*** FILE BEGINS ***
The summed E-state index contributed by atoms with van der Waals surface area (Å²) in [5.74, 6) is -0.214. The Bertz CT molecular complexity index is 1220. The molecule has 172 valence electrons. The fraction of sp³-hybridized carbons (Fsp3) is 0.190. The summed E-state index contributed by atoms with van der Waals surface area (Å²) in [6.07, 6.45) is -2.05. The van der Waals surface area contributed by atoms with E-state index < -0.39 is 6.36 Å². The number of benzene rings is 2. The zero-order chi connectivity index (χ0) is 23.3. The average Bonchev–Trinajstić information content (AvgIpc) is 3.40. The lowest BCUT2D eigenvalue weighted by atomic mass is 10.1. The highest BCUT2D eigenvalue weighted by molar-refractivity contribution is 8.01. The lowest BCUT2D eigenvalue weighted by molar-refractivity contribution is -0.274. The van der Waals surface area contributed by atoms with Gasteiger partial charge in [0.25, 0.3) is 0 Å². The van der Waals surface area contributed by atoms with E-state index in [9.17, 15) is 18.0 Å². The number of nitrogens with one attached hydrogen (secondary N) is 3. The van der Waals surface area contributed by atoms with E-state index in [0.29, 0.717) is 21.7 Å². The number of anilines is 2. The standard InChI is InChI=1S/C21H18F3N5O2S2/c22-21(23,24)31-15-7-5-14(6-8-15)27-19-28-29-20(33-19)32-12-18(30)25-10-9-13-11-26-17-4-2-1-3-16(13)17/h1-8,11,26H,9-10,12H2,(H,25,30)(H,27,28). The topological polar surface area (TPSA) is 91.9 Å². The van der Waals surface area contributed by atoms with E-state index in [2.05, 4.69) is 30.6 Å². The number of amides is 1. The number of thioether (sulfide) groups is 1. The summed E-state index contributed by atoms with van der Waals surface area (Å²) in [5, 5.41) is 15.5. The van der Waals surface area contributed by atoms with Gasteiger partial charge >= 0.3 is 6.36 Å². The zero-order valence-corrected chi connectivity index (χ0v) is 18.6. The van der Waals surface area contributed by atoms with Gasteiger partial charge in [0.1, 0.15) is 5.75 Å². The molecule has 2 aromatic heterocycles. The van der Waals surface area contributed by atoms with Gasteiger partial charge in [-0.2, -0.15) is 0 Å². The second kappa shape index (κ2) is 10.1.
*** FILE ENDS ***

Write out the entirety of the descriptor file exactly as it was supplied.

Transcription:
The summed E-state index contributed by atoms with van der Waals surface area (Å²) in [5.74, 6) is -0.214. The Bertz CT molecular complexity index is 1220. The molecule has 172 valence electrons. The fraction of sp³-hybridized carbons (Fsp3) is 0.190. The summed E-state index contributed by atoms with van der Waals surface area (Å²) in [6.07, 6.45) is -2.05. The van der Waals surface area contributed by atoms with E-state index < -0.39 is 6.36 Å². The number of benzene rings is 2. The zero-order chi connectivity index (χ0) is 23.3. The average Bonchev–Trinajstić information content (AvgIpc) is 3.40. The lowest BCUT2D eigenvalue weighted by atomic mass is 10.1. The highest BCUT2D eigenvalue weighted by molar-refractivity contribution is 8.01. The lowest BCUT2D eigenvalue weighted by molar-refractivity contribution is -0.274. The van der Waals surface area contributed by atoms with Gasteiger partial charge in [0.25, 0.3) is 0 Å². The van der Waals surface area contributed by atoms with E-state index in [9.17, 15) is 18.0 Å². The number of nitrogens with one attached hydrogen (secondary N) is 3. The van der Waals surface area contributed by atoms with E-state index in [0.29, 0.717) is 21.7 Å². The number of anilines is 2. The standard InChI is InChI=1S/C21H18F3N5O2S2/c22-21(23,24)31-15-7-5-14(6-8-15)27-19-28-29-20(33-19)32-12-18(30)25-10-9-13-11-26-17-4-2-1-3-16(13)17/h1-8,11,26H,9-10,12H2,(H,25,30)(H,27,28). The topological polar surface area (TPSA) is 91.9 Å². The van der Waals surface area contributed by atoms with E-state index in [2.05, 4.69) is 30.6 Å². The number of amides is 1. The number of thioether (sulfide) groups is 1. The summed E-state index contributed by atoms with van der Waals surface area (Å²) in [5, 5.41) is 15.5. The van der Waals surface area contributed by atoms with Gasteiger partial charge >= 0.3 is 6.36 Å². The zero-order valence-corrected chi connectivity index (χ0v) is 18.6. The van der Waals surface area contributed by atoms with Gasteiger partial charge in [0.1, 0.15) is 5.75 Å². The molecule has 2 aromatic heterocycles. The van der Waals surface area contributed by atoms with Gasteiger partial charge in [-0.2, -0.15) is 0 Å². The second kappa shape index (κ2) is 10.1.